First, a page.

0 out of 5—What a Score
The Reason Foundation just released a new report on how (or if) states are letting families choose their public school—a policy that 73 percent of parents support—rather than be assigned to one based on their address. Open enrollment in any public school, regardless of district lines, allows students to find a better fit within the public school system. Most surveys find that students use these programs to move from lower-performing to higher-performing schools
The Reason report identified five best practices for open enrollment policy. Numbers one and two are that students should be able to choose any school within their district or in a different district. Number three is requiring the state education agency to maintain and report all open enrollment-related data. Number four is requiring districts to transparently report how many open seats they have for transfer students. And number five is ensuring the program is free to all participating families.
Missouri has struggled to pass even a watered-down version of open enrollment. In the 2023 legislative session, an open enrollment bill made it through the House and through the Senate committee level, but never made it to the governor’s desk. This bill would have created an open enrollment program that districts could opt out of, limited student movement, and allowed districts to deny transfers to students with disabilities. It was not an ideal bill, but it was still too controversial to pass.
The Reason report graded each state on a scale of one to five depending on how well the state had implemented each best practice. Not surprisingly, Missouri got a whopping zero out of five on the Reason scale. The only real cross-district option for Missouri parents is to pay tuition to another district. Last year, Missouri families spent $1.6 million of their own money to do just that. If parents try to lie or falsify their address—for example, claiming that their child lives with a grandparent—they face up to one year in jail and a $10,000 fine. Not exactly family friendly.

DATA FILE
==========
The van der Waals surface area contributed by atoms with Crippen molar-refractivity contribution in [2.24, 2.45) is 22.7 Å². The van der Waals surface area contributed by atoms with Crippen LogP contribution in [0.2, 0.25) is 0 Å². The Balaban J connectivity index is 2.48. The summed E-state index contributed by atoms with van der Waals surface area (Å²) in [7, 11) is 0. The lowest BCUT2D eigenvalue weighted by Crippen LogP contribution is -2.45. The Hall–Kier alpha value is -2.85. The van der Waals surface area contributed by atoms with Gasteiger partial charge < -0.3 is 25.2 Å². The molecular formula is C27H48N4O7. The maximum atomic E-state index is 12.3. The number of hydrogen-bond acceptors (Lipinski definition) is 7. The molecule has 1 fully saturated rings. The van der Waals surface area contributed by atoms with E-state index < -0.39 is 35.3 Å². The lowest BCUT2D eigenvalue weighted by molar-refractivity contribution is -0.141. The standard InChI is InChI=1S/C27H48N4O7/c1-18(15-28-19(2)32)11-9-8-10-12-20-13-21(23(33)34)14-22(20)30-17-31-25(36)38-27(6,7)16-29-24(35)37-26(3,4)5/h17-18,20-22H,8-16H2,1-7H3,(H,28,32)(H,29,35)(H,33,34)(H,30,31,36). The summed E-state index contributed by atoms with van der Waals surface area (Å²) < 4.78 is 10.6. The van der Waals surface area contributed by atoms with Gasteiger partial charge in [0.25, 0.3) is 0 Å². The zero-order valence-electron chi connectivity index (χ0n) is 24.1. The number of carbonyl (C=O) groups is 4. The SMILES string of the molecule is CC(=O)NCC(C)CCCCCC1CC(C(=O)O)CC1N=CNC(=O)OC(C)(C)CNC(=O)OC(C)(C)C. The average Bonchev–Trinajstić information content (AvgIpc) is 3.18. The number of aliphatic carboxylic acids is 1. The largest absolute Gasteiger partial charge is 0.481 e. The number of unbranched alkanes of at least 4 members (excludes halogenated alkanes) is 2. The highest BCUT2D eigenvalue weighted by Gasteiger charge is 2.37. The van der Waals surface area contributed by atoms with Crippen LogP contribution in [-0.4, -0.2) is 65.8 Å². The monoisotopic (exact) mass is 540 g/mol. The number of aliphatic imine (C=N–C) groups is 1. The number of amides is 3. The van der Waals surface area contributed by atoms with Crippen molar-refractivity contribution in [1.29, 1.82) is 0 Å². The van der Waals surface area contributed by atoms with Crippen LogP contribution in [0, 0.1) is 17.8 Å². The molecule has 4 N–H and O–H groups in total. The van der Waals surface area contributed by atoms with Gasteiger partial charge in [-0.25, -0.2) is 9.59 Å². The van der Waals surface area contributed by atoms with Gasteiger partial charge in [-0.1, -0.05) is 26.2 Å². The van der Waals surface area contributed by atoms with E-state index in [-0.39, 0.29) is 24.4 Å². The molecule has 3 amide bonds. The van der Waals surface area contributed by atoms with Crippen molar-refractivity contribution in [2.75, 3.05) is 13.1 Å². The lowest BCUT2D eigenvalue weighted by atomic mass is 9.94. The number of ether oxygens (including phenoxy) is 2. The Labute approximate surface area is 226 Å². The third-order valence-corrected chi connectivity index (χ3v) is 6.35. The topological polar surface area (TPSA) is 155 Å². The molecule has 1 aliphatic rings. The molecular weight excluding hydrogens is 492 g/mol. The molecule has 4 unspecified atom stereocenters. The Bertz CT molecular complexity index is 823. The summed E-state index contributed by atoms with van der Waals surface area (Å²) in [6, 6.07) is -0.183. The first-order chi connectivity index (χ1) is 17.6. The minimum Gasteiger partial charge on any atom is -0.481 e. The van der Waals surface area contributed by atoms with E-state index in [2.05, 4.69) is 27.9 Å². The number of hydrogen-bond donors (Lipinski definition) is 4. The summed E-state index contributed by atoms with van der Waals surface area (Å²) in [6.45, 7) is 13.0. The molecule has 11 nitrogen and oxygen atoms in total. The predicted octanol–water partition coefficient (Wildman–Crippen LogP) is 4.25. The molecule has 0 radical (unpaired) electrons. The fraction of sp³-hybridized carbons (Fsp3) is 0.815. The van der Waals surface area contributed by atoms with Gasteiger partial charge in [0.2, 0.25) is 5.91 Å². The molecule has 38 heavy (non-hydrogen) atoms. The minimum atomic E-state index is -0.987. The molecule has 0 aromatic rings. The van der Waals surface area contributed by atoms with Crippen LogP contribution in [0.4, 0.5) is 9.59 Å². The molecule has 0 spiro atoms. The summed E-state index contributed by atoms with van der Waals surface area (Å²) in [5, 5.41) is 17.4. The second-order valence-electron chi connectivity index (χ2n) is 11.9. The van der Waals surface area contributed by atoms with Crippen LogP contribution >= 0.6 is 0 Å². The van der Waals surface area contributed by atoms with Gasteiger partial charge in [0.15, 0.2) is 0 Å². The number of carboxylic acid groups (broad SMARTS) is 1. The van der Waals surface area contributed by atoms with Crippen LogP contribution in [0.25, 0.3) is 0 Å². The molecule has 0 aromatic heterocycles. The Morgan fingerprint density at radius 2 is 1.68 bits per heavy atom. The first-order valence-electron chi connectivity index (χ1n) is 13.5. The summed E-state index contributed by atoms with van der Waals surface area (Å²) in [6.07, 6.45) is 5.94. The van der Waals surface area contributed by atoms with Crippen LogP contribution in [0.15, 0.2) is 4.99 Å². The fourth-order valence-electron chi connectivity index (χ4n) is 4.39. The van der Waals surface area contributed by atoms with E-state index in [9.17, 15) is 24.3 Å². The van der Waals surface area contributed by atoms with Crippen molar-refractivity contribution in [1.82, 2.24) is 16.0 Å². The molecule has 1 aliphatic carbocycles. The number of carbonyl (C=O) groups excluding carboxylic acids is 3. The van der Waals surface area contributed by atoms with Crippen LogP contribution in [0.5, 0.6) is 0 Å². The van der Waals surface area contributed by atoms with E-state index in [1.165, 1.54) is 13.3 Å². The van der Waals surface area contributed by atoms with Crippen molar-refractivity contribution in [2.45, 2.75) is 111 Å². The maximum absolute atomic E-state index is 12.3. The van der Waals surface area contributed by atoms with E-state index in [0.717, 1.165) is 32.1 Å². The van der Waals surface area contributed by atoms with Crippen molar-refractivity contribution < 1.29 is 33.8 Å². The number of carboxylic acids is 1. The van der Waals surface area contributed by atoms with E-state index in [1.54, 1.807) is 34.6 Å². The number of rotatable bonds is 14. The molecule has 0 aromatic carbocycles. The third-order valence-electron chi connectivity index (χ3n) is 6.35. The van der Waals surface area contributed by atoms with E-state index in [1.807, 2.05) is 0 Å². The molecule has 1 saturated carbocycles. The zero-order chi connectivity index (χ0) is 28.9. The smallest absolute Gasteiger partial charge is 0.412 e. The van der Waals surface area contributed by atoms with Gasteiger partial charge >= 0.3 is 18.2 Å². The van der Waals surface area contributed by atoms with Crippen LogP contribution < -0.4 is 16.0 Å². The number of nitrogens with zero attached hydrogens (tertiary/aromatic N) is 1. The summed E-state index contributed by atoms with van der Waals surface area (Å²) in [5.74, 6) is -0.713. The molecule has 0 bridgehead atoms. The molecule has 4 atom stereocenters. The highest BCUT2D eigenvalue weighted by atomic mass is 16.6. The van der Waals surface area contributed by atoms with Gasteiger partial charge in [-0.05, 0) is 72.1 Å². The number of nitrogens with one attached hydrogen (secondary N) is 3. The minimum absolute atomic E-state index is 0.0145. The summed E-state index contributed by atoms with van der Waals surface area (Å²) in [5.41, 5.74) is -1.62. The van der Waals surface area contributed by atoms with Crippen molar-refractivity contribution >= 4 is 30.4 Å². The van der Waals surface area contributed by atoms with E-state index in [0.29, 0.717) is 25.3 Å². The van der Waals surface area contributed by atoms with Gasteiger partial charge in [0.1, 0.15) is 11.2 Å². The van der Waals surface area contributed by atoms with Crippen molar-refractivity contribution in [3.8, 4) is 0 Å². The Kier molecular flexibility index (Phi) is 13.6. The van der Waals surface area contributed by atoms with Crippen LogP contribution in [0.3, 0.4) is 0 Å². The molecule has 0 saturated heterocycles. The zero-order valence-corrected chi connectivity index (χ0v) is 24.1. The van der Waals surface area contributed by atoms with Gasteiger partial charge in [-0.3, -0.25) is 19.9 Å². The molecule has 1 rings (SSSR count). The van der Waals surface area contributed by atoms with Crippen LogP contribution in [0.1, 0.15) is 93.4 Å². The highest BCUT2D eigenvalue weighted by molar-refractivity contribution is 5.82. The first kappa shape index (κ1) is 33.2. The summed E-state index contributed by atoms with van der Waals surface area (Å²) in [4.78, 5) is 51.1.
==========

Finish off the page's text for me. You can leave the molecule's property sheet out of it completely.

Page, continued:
Our neighbor, Kansas, does much better. In fact, the Reason report calls Kansas “an outstanding example of robust open enrollment.” District participation is mandatory and districts must report their open seats by June 1 of each year. The Kansas Department of Education must report the number of transfer applications accepted or rejected on its website and must annually audit school capacity and non-resident student enrollment and report findings to the legislature.
I wonder if a parent in the Kansas City metro area would prefer to live on the west side, where their right to choose a public school that fits their child is protected by the law, or on the east side, where they could be incarcerated sending their child to a school in a different district?